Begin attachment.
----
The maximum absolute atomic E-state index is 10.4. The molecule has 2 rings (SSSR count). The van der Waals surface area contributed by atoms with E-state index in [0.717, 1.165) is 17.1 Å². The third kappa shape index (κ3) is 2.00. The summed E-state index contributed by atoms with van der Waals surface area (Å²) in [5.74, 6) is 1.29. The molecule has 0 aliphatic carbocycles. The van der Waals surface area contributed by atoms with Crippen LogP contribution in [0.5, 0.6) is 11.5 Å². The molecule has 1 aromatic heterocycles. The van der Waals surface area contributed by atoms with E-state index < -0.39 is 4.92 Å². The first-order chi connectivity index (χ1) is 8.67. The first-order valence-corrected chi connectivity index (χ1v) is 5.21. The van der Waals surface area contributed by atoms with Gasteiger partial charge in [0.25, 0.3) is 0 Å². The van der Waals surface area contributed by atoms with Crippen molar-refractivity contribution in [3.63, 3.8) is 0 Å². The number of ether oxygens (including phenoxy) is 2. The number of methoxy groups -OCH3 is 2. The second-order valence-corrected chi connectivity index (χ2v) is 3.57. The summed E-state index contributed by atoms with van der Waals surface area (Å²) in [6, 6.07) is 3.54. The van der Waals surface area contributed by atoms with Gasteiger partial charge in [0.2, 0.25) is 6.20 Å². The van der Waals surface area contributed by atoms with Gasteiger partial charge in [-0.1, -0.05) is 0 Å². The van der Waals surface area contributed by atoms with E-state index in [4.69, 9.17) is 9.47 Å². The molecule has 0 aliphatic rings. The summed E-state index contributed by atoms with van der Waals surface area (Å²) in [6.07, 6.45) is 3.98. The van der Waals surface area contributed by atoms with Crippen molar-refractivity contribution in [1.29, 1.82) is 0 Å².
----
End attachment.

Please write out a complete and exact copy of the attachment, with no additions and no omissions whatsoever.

The maximum absolute atomic E-state index is 10.4. The molecule has 2 rings (SSSR count). The van der Waals surface area contributed by atoms with E-state index in [0.717, 1.165) is 17.1 Å². The third kappa shape index (κ3) is 2.00. The summed E-state index contributed by atoms with van der Waals surface area (Å²) in [5.74, 6) is 1.29. The molecule has 0 aliphatic carbocycles. The van der Waals surface area contributed by atoms with Crippen LogP contribution in [0.5, 0.6) is 11.5 Å². The molecule has 1 aromatic heterocycles. The van der Waals surface area contributed by atoms with E-state index < -0.39 is 4.92 Å². The first-order chi connectivity index (χ1) is 8.67. The first-order valence-corrected chi connectivity index (χ1v) is 5.21. The van der Waals surface area contributed by atoms with Gasteiger partial charge in [0.25, 0.3) is 0 Å². The van der Waals surface area contributed by atoms with Crippen molar-refractivity contribution in [3.63, 3.8) is 0 Å². The number of ether oxygens (including phenoxy) is 2. The number of methoxy groups -OCH3 is 2. The second-order valence-corrected chi connectivity index (χ2v) is 3.57. The summed E-state index contributed by atoms with van der Waals surface area (Å²) in [6, 6.07) is 3.54. The van der Waals surface area contributed by atoms with Gasteiger partial charge in [0.2, 0.25) is 6.20 Å². The van der Waals surface area contributed by atoms with Gasteiger partial charge in [-0.1, -0.05) is 0 Å². The van der Waals surface area contributed by atoms with E-state index in [4.69, 9.17) is 9.47 Å². The molecule has 0 aliphatic rings. The summed E-state index contributed by atoms with van der Waals surface area (Å²) in [6.07, 6.45) is 3.98. The van der Waals surface area contributed by atoms with Crippen molar-refractivity contribution in [1.29, 1.82) is 0 Å².